with Rosa Mendoza of the Hispanic Technology and Telecommunications Partnership
Posted Sep 15, 2017
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Lack of internet access at home can heavily affect a student's academic success in the classroom, and a teacher's ability to work technology into their teaching. Computer ownership presents issues as well. Only seventy-two percent of Latinos have a laptop or desktop computer at home, compared with eighty-three percent of whites.
Rosa Mendoza of Hispanic Technology and Telecommunications Partnership joins Robert Traynham for a discussion about closing the digital divide and reducing the homework gap. This discussion continues in part 2 of Latinos and the Homework Gap.
Interview recorded Sept 6, 2017.
Traynham: The PEW Research Center reports that over 50% of teachers in low-income areas say their students lack of online access at home presents major challenges to working technology into their classrooms every day. Hello, everyone, and welcome to "Comcast Newsmakers." I'm Robert Traynham. With me is Rosa Mendoza. She's the executive director of the Hispanic Technology and Telecommunications Partnership. Rosa, welcome to the program.
Mendoza: Thank you for having me, Robert.
Traynham: It is good to have you here. Unfortunately, we have to start off with an unfortunate topic, as I mentioned. Here it is, 2017, and what I would call is an technology or homework gap between the living room and the classroom. How can this be
Mendoza: It's very unfortunate, Robert. One of our member organizations, the Hispanic Heritage Foundation, actually conducted a study not long ago, and they concluded that 80% of Latinos use their smartphone to access the Internet. As you can imagine, that's a huge problem because that means they're using their phones to do their homework, and there's no way you're going to be able to complete a homework assignment using a cellphone only.
Traynham: Absolutely. I mean, just stop and think for a moment about editing a paper, writing a term paper on your smartphone. I mean, there's a lot of things we can do on our smartphone, but doing your homework every single evening, I'm not sure, is wise.
Traynham: It appears that teachers are struggling with this, and so Rosa, my question -- and parents, I'm sure. And so my question, Rose, is how do you bridge that gap What can we do, or what is your organization doing to help fill this need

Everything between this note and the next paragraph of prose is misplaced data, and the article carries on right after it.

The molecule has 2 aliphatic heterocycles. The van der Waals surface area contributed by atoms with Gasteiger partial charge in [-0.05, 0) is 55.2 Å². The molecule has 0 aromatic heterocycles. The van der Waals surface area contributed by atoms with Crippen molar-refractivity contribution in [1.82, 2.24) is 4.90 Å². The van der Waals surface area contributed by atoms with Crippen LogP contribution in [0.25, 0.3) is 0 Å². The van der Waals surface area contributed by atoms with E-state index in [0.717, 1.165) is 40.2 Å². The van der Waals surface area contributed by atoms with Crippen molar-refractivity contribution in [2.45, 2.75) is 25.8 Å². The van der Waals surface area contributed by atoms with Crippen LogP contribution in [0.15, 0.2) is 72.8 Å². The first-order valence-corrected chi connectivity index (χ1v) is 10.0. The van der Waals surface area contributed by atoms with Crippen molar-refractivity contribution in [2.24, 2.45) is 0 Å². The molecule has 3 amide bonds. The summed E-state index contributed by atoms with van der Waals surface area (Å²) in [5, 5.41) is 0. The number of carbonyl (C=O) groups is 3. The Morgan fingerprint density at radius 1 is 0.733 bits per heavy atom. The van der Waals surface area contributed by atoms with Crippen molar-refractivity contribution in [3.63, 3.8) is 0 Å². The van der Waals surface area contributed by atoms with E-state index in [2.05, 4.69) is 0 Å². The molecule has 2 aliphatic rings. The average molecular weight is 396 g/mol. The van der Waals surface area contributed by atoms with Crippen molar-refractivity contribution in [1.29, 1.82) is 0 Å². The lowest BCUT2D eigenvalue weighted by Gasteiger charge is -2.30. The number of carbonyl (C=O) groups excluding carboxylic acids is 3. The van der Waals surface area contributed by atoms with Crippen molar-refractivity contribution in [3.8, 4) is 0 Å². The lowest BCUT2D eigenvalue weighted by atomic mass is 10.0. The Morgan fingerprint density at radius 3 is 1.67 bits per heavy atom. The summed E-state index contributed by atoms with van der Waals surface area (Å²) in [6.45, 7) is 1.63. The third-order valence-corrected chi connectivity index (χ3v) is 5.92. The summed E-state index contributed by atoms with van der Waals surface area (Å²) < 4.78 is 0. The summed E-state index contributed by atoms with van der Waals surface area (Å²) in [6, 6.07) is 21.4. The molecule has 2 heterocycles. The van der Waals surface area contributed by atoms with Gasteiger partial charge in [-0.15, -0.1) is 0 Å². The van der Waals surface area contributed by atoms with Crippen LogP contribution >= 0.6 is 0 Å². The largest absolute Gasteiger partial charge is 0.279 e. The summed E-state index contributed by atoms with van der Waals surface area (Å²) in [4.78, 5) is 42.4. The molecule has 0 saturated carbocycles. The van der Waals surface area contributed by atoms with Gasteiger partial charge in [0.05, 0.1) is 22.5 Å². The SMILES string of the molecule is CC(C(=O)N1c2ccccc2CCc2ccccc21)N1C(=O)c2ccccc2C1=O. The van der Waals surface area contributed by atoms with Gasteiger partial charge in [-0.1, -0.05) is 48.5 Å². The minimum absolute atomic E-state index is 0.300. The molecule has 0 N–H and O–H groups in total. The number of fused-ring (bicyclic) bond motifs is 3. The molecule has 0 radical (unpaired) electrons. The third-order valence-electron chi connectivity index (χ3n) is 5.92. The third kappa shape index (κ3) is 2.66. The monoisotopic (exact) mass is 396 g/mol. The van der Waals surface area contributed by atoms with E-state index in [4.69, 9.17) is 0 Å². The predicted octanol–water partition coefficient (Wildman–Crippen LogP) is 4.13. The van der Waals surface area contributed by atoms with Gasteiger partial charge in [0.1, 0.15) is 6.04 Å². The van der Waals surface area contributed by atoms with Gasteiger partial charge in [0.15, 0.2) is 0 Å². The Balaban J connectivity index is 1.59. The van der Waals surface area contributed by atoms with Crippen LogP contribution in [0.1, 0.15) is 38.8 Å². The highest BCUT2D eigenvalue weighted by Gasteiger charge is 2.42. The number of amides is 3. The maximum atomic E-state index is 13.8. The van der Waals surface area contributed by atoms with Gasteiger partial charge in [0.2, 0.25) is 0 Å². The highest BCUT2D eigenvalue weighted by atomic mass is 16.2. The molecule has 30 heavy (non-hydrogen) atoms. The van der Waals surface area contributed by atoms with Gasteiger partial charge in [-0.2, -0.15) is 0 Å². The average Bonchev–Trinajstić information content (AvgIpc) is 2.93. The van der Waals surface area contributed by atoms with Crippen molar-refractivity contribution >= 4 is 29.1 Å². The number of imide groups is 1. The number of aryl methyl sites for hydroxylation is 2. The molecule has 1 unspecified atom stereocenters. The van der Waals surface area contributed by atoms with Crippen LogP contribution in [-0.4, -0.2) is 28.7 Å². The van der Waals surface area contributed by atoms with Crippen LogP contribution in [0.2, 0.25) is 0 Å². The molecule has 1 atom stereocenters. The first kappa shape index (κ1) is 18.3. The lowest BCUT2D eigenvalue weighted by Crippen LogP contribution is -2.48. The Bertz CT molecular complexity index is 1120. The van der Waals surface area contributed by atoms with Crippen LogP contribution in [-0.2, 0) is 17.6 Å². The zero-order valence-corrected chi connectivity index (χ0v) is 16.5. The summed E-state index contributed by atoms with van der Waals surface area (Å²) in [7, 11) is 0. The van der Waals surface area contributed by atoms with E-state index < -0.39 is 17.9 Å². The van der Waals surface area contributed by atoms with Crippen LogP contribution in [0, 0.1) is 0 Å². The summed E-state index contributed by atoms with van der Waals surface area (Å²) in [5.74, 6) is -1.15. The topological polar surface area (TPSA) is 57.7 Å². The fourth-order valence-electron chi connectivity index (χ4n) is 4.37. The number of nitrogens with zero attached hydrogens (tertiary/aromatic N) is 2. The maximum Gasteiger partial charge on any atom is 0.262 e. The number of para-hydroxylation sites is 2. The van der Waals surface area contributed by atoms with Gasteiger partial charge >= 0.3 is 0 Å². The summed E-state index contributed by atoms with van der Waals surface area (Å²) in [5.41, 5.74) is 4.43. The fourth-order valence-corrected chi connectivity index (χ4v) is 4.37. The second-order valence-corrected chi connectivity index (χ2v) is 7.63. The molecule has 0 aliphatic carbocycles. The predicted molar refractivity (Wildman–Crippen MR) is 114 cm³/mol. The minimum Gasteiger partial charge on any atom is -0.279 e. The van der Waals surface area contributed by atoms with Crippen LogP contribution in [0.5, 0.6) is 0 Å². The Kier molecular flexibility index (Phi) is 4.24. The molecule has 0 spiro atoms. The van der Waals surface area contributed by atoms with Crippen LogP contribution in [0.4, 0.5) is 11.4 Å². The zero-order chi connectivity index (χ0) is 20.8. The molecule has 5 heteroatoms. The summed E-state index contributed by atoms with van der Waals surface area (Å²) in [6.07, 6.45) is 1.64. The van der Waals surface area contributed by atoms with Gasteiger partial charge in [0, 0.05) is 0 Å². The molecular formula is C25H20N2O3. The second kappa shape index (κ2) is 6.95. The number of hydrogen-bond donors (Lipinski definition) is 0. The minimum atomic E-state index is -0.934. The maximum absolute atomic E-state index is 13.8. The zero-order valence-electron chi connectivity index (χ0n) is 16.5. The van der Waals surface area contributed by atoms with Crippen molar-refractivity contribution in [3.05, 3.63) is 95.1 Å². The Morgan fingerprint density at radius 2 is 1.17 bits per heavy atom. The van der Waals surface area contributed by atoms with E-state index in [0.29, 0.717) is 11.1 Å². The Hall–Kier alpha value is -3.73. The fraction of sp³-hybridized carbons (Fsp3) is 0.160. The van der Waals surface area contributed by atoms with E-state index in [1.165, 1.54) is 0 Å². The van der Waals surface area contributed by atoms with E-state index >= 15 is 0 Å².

Mendoza: We have to make sure that every American has access to broadband at home. Reliable, affordable access. One of the things I'm currently doing is I'm working with the Federal Communications Commission. I'm part of what is called the Broadband Deployment Adviser Committee. It was a committee that was recently formed by Chairman Pai. The purpose of the committee is for us, the members, to provide information, feedback, recommendations on how to deploy broadband in a more efficient way. It s obviously extremely important that we do that because again, there's plenty of Americans that do not have access, and they need the access, especially in rural America.
Traynham: So, my translation, Rose, is that it's almost as if you are the voice, the human voice, if you will, to the FCC Chairman and the commissioners to say, no, this is what the community needs, and the community needs this ASAP. How do we figure this out Mendoza: Right, right. That's part of the work that we're doing with the FCC, and it's extremely important.
Traynham: I now want to transition to your organization, as you mentioned, and that's the Hispanic Technology and Telecommunications Partnership. What exactly do you do
Mendoza: So, we are a coalition of 17 national organization, and our mission is to promote access, adoption, and the full utilization of technology intercommunication resources by Latinos in the U.S. We do this through advocacy and also by serving as a leading national voice for Latinos on key technology and telecommunications issues. Our member organizations are nonprofits that support the social, political, economic advancement of all Latinos in the U.S. And I'm extremely proud of the work that we do because if it wasn't for the work that we do and our members do, Latinos would not have vital information and services that they currently have now. So it's very, very important that we keep supporting their needs.
Traynham: The conversation is only beginning, ladies and gentlemen. Click the link below for more discussion.
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